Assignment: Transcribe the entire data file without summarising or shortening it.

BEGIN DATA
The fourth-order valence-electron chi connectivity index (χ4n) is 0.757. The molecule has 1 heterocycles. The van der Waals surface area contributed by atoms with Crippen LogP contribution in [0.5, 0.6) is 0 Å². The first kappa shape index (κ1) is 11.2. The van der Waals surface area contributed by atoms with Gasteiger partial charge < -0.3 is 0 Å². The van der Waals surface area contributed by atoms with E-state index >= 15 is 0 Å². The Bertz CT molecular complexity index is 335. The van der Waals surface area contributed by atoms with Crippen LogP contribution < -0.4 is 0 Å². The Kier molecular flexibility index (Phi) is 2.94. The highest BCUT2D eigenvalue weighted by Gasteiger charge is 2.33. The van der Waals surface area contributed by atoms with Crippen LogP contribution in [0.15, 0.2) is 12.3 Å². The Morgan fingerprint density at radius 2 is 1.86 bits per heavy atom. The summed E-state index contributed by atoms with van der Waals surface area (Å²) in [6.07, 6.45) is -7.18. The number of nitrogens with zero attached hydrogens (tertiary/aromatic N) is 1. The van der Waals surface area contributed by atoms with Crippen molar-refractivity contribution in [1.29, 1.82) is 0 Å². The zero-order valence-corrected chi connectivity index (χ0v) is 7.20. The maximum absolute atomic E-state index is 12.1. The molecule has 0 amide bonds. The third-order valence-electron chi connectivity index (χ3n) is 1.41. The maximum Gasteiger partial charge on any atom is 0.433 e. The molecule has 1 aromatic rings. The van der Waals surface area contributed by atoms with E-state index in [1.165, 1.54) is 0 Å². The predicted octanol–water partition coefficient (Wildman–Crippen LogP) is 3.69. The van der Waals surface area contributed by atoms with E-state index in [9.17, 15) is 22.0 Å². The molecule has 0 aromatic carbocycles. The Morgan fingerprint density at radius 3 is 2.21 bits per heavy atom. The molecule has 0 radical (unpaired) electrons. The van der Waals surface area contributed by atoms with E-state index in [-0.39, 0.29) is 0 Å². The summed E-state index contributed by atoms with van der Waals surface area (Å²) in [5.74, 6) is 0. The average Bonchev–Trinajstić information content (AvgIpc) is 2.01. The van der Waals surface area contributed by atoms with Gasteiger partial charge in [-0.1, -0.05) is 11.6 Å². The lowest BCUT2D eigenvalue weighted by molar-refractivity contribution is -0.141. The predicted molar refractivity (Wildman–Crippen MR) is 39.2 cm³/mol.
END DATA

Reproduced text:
The fourth-order valence-electron chi connectivity index (χ4n) is 0.757. The molecule has 1 heterocycles. The van der Waals surface area contributed by atoms with Crippen LogP contribution in [0.5, 0.6) is 0 Å². The first kappa shape index (κ1) is 11.2. The van der Waals surface area contributed by atoms with Gasteiger partial charge < -0.3 is 0 Å². The van der Waals surface area contributed by atoms with E-state index >= 15 is 0 Å². The Bertz CT molecular complexity index is 335. The van der Waals surface area contributed by atoms with Crippen LogP contribution < -0.4 is 0 Å². The Kier molecular flexibility index (Phi) is 2.94. The highest BCUT2D eigenvalue weighted by Gasteiger charge is 2.33. The van der Waals surface area contributed by atoms with Crippen LogP contribution in [0.15, 0.2) is 12.3 Å². The Morgan fingerprint density at radius 2 is 1.86 bits per heavy atom. The summed E-state index contributed by atoms with van der Waals surface area (Å²) in [6.07, 6.45) is -7.18. The number of nitrogens with zero attached hydrogens (tertiary/aromatic N) is 1. The van der Waals surface area contributed by atoms with Crippen molar-refractivity contribution in [1.29, 1.82) is 0 Å². The zero-order valence-corrected chi connectivity index (χ0v) is 7.20. The maximum absolute atomic E-state index is 12.1. The molecule has 0 amide bonds. The third-order valence-electron chi connectivity index (χ3n) is 1.41. The maximum Gasteiger partial charge on any atom is 0.433 e. The molecule has 1 aromatic rings. The van der Waals surface area contributed by atoms with E-state index in [1.165, 1.54) is 0 Å². The predicted octanol–water partition coefficient (Wildman–Crippen LogP) is 3.69. The van der Waals surface area contributed by atoms with E-state index in [9.17, 15) is 22.0 Å². The molecule has 0 aromatic carbocycles. The Morgan fingerprint density at radius 3 is 2.21 bits per heavy atom. The molecule has 0 radical (unpaired) electrons. The van der Waals surface area contributed by atoms with E-state index in [-0.39, 0.29) is 0 Å². The summed E-state index contributed by atoms with van der Waals surface area (Å²) in [5.74, 6) is 0. The average Bonchev–Trinajstić information content (AvgIpc) is 2.01. The van der Waals surface area contributed by atoms with Gasteiger partial charge in [-0.1, -0.05) is 11.6 Å². The lowest BCUT2D eigenvalue weighted by molar-refractivity contribution is -0.141. The predicted molar refractivity (Wildman–Crippen MR) is 39.2 cm³/mol.